I thought this was written by a therapist! It’s so insightful. Great piece, and I have to add that “What A Wonderful World” is going to play as the ‘family dance song’ for husband-to-be, our son, and me (not sure about the actual dancing logistics yet though…). It was on at the doctor’s office when we saw the first ultrasound, and both of us cried. It really is a great choice!

  • another lady

    I had a similar thing happen at my wedding. We decided to let our parents pick the songs that they wanted to dance to with us (mother- son and father-daughter). We figured it was the parent’s moment more than it was ours. They took the song selection seriously and told us what they were. My dad picked a Christian song about being forgiven by God (that I had not heard before) and his mom picked a song about a little boy growing up (that my husband had not heard before). We had to give up on the idea that they were going to pick songs we liked, or had even heard before, and just let them have their moments. I assume that they had been thinking about dancing with their children at their child’s weddings since we were young. My dad seemed to really enjoy the moment of the father daughter dance, and my hub’s mom talked to him the whole time ‘so that she wouldn’t cry’. For me and my dad, It was a special moment in our imperfect relationship that turned out to be meaningful for us both. I also had my dad walk me down the isle, which I did not think that I wanted, but it really seemed to have a lot of meaning to him.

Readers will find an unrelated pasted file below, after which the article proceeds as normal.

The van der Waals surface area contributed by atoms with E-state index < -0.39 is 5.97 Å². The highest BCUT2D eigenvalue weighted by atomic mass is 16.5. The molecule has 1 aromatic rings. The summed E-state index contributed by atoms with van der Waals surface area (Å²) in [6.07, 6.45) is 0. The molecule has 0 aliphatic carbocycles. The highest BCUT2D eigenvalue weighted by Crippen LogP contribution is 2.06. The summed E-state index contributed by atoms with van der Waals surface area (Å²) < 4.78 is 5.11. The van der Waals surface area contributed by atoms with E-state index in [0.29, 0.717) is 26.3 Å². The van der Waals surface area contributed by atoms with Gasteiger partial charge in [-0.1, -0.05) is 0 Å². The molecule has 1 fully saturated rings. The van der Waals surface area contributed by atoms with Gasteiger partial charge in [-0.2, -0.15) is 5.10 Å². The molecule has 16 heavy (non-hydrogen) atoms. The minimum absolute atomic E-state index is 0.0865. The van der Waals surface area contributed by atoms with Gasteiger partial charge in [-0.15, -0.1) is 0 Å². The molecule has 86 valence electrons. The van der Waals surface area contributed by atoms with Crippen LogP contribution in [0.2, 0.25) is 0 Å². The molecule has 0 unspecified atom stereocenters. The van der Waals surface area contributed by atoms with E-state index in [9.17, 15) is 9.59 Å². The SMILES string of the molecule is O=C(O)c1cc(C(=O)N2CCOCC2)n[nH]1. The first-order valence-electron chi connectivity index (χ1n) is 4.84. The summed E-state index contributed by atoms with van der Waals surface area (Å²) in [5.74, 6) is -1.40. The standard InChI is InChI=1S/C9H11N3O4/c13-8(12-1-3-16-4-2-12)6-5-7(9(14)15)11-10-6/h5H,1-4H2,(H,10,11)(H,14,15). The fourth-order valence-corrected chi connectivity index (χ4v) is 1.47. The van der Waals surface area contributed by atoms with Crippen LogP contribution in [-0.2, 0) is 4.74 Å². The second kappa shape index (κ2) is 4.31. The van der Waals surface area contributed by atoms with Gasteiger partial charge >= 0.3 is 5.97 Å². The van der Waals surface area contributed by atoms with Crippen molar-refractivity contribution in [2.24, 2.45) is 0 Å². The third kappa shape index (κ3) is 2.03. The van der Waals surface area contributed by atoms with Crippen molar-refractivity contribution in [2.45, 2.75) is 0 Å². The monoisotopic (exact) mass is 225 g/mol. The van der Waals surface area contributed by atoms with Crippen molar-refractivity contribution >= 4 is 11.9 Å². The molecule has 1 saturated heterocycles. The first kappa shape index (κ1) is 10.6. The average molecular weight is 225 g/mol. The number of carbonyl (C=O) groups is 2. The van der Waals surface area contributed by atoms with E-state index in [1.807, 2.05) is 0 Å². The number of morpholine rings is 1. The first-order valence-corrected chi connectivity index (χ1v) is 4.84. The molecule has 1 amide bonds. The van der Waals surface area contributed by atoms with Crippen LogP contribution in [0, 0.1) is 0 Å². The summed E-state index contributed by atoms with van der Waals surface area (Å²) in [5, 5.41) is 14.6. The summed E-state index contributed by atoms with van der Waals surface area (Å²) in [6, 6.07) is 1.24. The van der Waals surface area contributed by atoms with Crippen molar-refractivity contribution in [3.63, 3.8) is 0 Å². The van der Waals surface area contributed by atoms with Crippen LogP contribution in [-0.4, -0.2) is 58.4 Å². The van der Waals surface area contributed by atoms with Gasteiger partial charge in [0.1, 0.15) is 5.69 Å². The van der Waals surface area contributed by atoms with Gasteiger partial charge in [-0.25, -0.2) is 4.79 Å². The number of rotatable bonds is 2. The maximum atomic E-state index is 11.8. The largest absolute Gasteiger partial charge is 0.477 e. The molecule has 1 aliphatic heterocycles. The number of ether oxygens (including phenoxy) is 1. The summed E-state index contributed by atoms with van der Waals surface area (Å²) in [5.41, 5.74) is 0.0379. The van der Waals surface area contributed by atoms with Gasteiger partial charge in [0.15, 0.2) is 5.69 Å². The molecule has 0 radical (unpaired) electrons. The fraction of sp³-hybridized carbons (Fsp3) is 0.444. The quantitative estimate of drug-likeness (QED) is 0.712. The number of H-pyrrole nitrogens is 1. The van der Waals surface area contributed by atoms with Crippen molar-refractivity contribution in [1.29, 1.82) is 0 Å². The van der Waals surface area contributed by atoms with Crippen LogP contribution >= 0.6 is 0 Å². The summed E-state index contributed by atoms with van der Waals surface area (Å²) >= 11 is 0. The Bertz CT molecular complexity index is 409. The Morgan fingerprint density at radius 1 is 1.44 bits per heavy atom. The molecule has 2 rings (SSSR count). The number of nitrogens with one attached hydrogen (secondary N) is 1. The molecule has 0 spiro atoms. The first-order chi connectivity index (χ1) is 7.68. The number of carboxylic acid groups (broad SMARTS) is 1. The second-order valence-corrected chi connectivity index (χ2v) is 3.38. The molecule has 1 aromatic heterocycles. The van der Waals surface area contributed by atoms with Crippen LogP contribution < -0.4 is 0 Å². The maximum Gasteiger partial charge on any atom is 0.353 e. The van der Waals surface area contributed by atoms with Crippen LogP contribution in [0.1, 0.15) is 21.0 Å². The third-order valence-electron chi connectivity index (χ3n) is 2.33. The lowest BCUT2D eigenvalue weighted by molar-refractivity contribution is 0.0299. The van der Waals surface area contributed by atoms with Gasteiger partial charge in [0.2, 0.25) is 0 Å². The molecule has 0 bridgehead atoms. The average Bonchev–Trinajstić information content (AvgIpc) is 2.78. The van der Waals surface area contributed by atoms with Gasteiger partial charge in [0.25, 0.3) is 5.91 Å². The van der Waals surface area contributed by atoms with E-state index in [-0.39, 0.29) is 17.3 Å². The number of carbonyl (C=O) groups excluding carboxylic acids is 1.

• Sosuli

      I swore for the first year of engagement that I would walk down the aisle by myself… until my dad mentioned walking me down in a way that showed he assumed he would be. And then I got how important it was to him and realised he wouldn’t get my “I’m a feminist” and would just hear “I don’t want you there”. So instead I told him “You can walk me down the aisle, but no one is giving me away.” And he burst out laughing and said “I didn’t think I could.”

  • joanna b.n.

    This is such a perfect example of how so many moments in the wedding day all have their own stories… and if you get lucky/are willing to do the work, they are each just as real, beautiful, and deep as this one.

  • tr

    My dad tried to pick a song that was about trafficking drugs and getting sent to the electric chair…
    Edit: He was 100% serious.

  • Jess

    “The affirmation that I longed for couldn’t fill the need from the past, because we can’t re-write the past. The person who can really love that part of me now is me.”